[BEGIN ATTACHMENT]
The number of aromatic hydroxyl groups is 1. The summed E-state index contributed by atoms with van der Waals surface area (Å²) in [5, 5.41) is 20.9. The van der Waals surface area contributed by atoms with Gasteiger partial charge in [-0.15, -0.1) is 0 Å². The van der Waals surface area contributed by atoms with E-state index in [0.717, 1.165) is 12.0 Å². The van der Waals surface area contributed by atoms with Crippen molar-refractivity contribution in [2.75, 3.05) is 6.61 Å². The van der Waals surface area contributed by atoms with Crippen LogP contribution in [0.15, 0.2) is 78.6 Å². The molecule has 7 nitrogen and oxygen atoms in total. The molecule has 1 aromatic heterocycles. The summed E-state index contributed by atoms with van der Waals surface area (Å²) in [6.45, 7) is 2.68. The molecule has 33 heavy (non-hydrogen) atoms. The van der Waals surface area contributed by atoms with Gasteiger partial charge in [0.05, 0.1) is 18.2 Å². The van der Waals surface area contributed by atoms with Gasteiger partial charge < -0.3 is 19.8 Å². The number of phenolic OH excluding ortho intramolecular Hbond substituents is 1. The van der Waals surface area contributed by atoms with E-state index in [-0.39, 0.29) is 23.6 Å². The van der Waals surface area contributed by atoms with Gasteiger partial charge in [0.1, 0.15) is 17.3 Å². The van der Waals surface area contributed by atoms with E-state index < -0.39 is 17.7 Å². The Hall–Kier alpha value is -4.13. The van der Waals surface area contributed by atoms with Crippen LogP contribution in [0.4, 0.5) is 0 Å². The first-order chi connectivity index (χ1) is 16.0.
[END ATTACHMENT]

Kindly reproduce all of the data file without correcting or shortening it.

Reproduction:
The number of aromatic hydroxyl groups is 1. The summed E-state index contributed by atoms with van der Waals surface area (Å²) in [5, 5.41) is 20.9. The van der Waals surface area contributed by atoms with Gasteiger partial charge in [-0.15, -0.1) is 0 Å². The van der Waals surface area contributed by atoms with E-state index in [0.717, 1.165) is 12.0 Å². The van der Waals surface area contributed by atoms with Crippen molar-refractivity contribution in [2.75, 3.05) is 6.61 Å². The van der Waals surface area contributed by atoms with Crippen LogP contribution in [0.15, 0.2) is 78.6 Å². The molecule has 7 nitrogen and oxygen atoms in total. The molecule has 1 aromatic heterocycles. The summed E-state index contributed by atoms with van der Waals surface area (Å²) in [6.45, 7) is 2.68. The molecule has 33 heavy (non-hydrogen) atoms. The van der Waals surface area contributed by atoms with Gasteiger partial charge in [0.05, 0.1) is 18.2 Å². The van der Waals surface area contributed by atoms with Gasteiger partial charge < -0.3 is 19.8 Å². The number of phenolic OH excluding ortho intramolecular Hbond substituents is 1. The van der Waals surface area contributed by atoms with E-state index in [-0.39, 0.29) is 23.6 Å². The van der Waals surface area contributed by atoms with Gasteiger partial charge in [0.1, 0.15) is 17.3 Å². The van der Waals surface area contributed by atoms with E-state index < -0.39 is 17.7 Å². The Hall–Kier alpha value is -4.13. The van der Waals surface area contributed by atoms with Crippen LogP contribution in [0.4, 0.5) is 0 Å². The first-order chi connectivity index (χ1) is 16.0.